We were notified that a resident in the home had tested positive for COVID-19, not our actual patient. That meant we still had to wear full PPE and treat our patient like they were positive. So we did. As our ambulance pulled up to the house, we could see the family all sitting on their front porch wearing masks. They watched us put on our gloves, our white gowns over our jump suits, our glasses and our face shields, and finally our white gown.

It took a good five minutes.

The only part of my body that was still visible and not obstructed by PPE was a one inch tall strip of skin and my eyes behind clear glasses and a face shield. Normally, I just wear gloves and I’m practically jumping out of the ambulance as it’s rolling to a stop.

Once I was wearing appropriate PPE, I walked up to the front porch and, from six feet away, tried to assess the situation. I learned that the patient had passed out for a few seconds and had been unable to keep food or water down for four days, likely experiencing extreme dehydration. I helped the patient into the ambulance, letting them catch their breath and get through a bout of dizziness. After that passed, the first thing the patient said to me, their voice trembling, was “I know I should have gone to the hospital earlier, I’ve felt terrible for days… I was just so scared. I didn’t want to go alone. I’m still scared to go alone now.”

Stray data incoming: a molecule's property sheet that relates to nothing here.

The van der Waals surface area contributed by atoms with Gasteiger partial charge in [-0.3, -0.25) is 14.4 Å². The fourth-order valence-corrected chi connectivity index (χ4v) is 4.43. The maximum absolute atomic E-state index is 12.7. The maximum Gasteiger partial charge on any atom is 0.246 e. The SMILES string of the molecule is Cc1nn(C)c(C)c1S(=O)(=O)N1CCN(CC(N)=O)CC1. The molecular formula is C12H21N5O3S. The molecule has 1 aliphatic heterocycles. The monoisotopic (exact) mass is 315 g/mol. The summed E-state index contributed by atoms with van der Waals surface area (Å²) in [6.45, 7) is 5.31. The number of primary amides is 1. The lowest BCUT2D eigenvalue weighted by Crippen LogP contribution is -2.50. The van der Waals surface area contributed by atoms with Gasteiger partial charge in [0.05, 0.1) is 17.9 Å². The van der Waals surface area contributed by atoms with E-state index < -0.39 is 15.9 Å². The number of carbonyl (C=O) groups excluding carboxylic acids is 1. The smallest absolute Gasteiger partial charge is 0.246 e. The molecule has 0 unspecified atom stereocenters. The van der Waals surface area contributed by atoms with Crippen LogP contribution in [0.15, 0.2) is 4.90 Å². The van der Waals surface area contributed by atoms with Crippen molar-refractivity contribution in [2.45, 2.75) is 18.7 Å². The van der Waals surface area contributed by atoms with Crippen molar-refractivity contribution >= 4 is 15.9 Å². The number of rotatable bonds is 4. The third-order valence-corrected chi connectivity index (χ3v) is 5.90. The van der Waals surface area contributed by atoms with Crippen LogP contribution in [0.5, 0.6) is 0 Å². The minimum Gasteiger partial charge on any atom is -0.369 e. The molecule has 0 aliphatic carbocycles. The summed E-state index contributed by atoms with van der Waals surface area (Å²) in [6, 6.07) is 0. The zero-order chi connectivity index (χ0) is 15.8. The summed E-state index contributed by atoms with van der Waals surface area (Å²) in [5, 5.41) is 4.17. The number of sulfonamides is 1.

We can’t bring family members in the ambulance with us now. Every hospital I take patients to does not allow family or visitors inside, only patients and staff. I knew that and so did this patient, and I sat there as my heart broke.